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Protection Methods

- During cultivation
No method is really effective during cultivation to protect plants from damage caused by different species of Meloidogyne. We can still advise to ridge up the plants in order to favour further rooting.
If the outbreaks occur in nurseries, the affected plants should be removed. Otherwise, if they are transplanted they will contribute to the spread of nematodes and contaminate the healthy soil.
At the end of the season, one must destroy and remove the root systems of tobacco from the field, to reduce the risk of increasing the nematode population in the soil. When this is not possible, one can expose the root systems in the open air so that they dry up. Similarly, several successive tillages conducted during the summer will help to expose the nematodes to heat and kill them.
- Next crop (figures 1 and 2) 
In order to be effective, the root-knot nematode control should include, in a complementary manner, all the control methods mentioned above.
It is essential to produce healthy plants. The nursery must be disinfected if one has any suspicion about the quality of nursery soil. In many countries, this measure is implemented systematically. Several nematicides can be used. Their choice will depend on the legislation of a country and the financial resources available:

Fumigants (1,3-dichloropropene and 1,3 D, or D-D-dichloropropane-dichloropropene, dazomet, metam sodium, methyl isothiocyanate) are often polyvalent and are not only nematicides but also fungicides, insecticides, and herbicides. They are generally more effective in well-drained and porous soils. They act directly on nematodes. These products are mainly used in a nursery. They are more effective than non-fumigants. 1,3-D and D-D have a low activity on weeds. Dazomet and metam sodium are not widely used. Some of these products are also applied in the field;

 - Non-fumigants (ethoprophos, fenamifos, thionazin, aldicarb, carbofuran and oxamyl) are more specific products to control nematodes and soil-borne insects. They act either directly on nematodes in the soil or through the plant during feeding. They often temporarily inhibit the development of nematodes, but they do not necessarily kill them. They are  less expensive than fumigants. They are mostly used in the field, but their effectiveness is lower than that of the previously mentioned products. They are either added in pre-planting or sprayed in the following weeks (this is the case for oxamyl and fenamiphos).
The use of these products has several disadvantages: they are toxic to humans and the environment, they are not specific and disrupt the biological balance, they are costly and sometimes require specific equipment.
In countries where sunlight is high, a solar disinfection ("solarization") may be considered, especially to clean nurseries at a lower cost. This technique involves covering the soil with a polyethylene film of 25 to 40 microns thick; the soil should first have been properly prepared and moistened. The polyethylene film must be kept in place at least one month during a very sunny period of the year. It increases soil temperature and promotes the activity of microbial antagonism, which helps to reduce the presence in the soil of many plant pathogenic micro-organisms including some nematodes.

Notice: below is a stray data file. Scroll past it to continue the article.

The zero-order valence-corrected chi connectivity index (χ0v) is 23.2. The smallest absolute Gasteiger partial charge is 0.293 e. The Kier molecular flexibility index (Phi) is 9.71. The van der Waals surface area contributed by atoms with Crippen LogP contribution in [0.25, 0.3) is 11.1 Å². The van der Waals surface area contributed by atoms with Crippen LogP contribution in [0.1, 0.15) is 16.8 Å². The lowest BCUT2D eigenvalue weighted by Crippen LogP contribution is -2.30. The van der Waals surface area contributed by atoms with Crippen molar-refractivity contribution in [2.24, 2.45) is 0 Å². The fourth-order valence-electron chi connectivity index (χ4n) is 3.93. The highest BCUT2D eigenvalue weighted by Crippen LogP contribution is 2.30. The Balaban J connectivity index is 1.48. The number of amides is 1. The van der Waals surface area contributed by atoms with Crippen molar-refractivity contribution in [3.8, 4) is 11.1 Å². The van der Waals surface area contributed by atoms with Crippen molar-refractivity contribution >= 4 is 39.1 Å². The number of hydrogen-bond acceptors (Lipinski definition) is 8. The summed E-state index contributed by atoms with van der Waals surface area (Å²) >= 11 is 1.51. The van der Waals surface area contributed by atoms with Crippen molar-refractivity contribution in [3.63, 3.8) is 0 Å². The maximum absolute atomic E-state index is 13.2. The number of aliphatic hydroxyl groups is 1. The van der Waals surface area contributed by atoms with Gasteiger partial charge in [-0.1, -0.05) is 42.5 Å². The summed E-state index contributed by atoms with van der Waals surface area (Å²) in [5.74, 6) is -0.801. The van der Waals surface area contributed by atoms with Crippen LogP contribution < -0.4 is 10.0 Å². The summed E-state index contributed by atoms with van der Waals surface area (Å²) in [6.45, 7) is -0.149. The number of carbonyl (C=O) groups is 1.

The use of floating seedbed systems should eliminate contaminations in nurseries, provided that the trays are protected against contamination by dust.
In some countries, nematode control is done by flooding contaminated fields for 7 to 9 months. The flooding can be continuous or interrupted by periods of soil drying. Under these conditions, the soil is deprived of oxygen and accumulates toxic substances to nematodes, such as organic acids, and methane. This method is effective only if done in a warm period of the year. The method represents risks of spreading the nematodes.
The tools used for tillage in contaminated fields should be carefully cleaned before use in healthy fields. The same principle applies for the tractor wheels. A thorough rinse with water and disinfection of such equipment is often sufficient to remove the soil and and nematodes. In some countries, plowing and early planting on raised beds reduce the impact of nematodes.
Crop rotations are frequently advised to delay the onset of nematodes or limit their spread. They are not always easy to implement, especially for some polyphagous nematodes such as Meloidogyne spp. or Pratylenchus spp. because it is not always easy to find resistant crops suitable for rotation. To be effective, the rotation should lead to an absence of susceptible hosts on the field for at least four years. There are a number of "trap plants" for nematodes or "nematicide" (Tagetes spp.) which are not yet used in rotation with tobacco. Weeds must be perfectly controlled in fields that will be used in the future, as a number of them serve as hosts and allow the multiplication of nematodes. In some countries fallow is recommended, but it sometimes causes problems of soil erosion.
The fertilisation and irrigation of plants should be totally under control.

*In order to give a "universal" character for the proposed protection methods, we have produced a fairly comprehensive inventory of these and have included  the fungicides reported in the various tobacco producing countries. For some diseases, we have even suggested alternative phytosanitary methods. It is obvious that the adaptation of these recommendations varies depending on the country and the pesticide legislation prevailing in the given country.

Last change : 02/14/13
  • Author :
  • D Blancard (INRA)
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